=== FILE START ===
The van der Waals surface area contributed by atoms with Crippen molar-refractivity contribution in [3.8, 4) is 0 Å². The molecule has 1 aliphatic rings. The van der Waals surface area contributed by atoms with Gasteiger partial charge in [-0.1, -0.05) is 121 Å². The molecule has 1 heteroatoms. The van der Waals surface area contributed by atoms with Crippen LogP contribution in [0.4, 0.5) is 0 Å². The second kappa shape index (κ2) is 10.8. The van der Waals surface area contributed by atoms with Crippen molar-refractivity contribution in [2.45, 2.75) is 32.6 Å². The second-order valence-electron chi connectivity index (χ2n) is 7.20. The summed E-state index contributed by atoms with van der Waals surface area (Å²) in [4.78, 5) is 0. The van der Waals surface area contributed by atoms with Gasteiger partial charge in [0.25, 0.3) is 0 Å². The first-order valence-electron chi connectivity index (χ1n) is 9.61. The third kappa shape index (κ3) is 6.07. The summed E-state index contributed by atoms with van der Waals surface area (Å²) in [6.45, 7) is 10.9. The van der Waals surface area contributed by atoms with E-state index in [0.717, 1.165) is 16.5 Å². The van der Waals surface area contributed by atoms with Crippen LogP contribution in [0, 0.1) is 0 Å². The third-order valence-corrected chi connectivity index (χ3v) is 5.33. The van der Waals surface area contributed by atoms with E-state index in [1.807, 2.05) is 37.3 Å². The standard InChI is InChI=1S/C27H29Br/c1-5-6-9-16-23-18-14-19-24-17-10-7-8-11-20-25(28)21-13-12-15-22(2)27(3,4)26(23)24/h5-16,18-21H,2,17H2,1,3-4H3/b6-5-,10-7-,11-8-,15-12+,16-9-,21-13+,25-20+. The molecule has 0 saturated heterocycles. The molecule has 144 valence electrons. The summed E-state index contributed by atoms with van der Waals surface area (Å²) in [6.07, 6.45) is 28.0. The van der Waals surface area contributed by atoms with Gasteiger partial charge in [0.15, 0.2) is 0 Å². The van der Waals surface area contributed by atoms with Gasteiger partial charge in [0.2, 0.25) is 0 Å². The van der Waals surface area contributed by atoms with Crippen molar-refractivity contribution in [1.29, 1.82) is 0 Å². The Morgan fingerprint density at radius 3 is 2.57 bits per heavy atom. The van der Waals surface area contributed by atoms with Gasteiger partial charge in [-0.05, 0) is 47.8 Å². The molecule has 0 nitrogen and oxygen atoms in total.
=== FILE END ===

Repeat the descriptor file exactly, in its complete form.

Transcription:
The van der Waals surface area contributed by atoms with Crippen molar-refractivity contribution in [3.8, 4) is 0 Å². The molecule has 1 aliphatic rings. The van der Waals surface area contributed by atoms with Gasteiger partial charge in [-0.1, -0.05) is 121 Å². The molecule has 1 heteroatoms. The van der Waals surface area contributed by atoms with Crippen LogP contribution in [0.4, 0.5) is 0 Å². The second kappa shape index (κ2) is 10.8. The van der Waals surface area contributed by atoms with Crippen molar-refractivity contribution in [2.45, 2.75) is 32.6 Å². The second-order valence-electron chi connectivity index (χ2n) is 7.20. The summed E-state index contributed by atoms with van der Waals surface area (Å²) in [4.78, 5) is 0. The van der Waals surface area contributed by atoms with Gasteiger partial charge in [0.25, 0.3) is 0 Å². The first-order valence-electron chi connectivity index (χ1n) is 9.61. The third kappa shape index (κ3) is 6.07. The summed E-state index contributed by atoms with van der Waals surface area (Å²) in [6.45, 7) is 10.9. The van der Waals surface area contributed by atoms with E-state index in [0.717, 1.165) is 16.5 Å². The van der Waals surface area contributed by atoms with Crippen LogP contribution in [0, 0.1) is 0 Å². The third-order valence-corrected chi connectivity index (χ3v) is 5.33. The van der Waals surface area contributed by atoms with E-state index in [1.807, 2.05) is 37.3 Å². The standard InChI is InChI=1S/C27H29Br/c1-5-6-9-16-23-18-14-19-24-17-10-7-8-11-20-25(28)21-13-12-15-22(2)27(3,4)26(23)24/h5-16,18-21H,2,17H2,1,3-4H3/b6-5-,10-7-,11-8-,15-12+,16-9-,21-13+,25-20+. The molecule has 0 saturated heterocycles. The molecule has 144 valence electrons. The summed E-state index contributed by atoms with van der Waals surface area (Å²) in [6.07, 6.45) is 28.0. The van der Waals surface area contributed by atoms with Gasteiger partial charge in [0.15, 0.2) is 0 Å². The van der Waals surface area contributed by atoms with Gasteiger partial charge in [0.2, 0.25) is 0 Å². The van der Waals surface area contributed by atoms with Crippen molar-refractivity contribution in [1.29, 1.82) is 0 Å². The Morgan fingerprint density at radius 3 is 2.57 bits per heavy atom. The van der Waals surface area contributed by atoms with Gasteiger partial charge in [-0.05, 0) is 47.8 Å². The molecule has 0 nitrogen and oxygen atoms in total.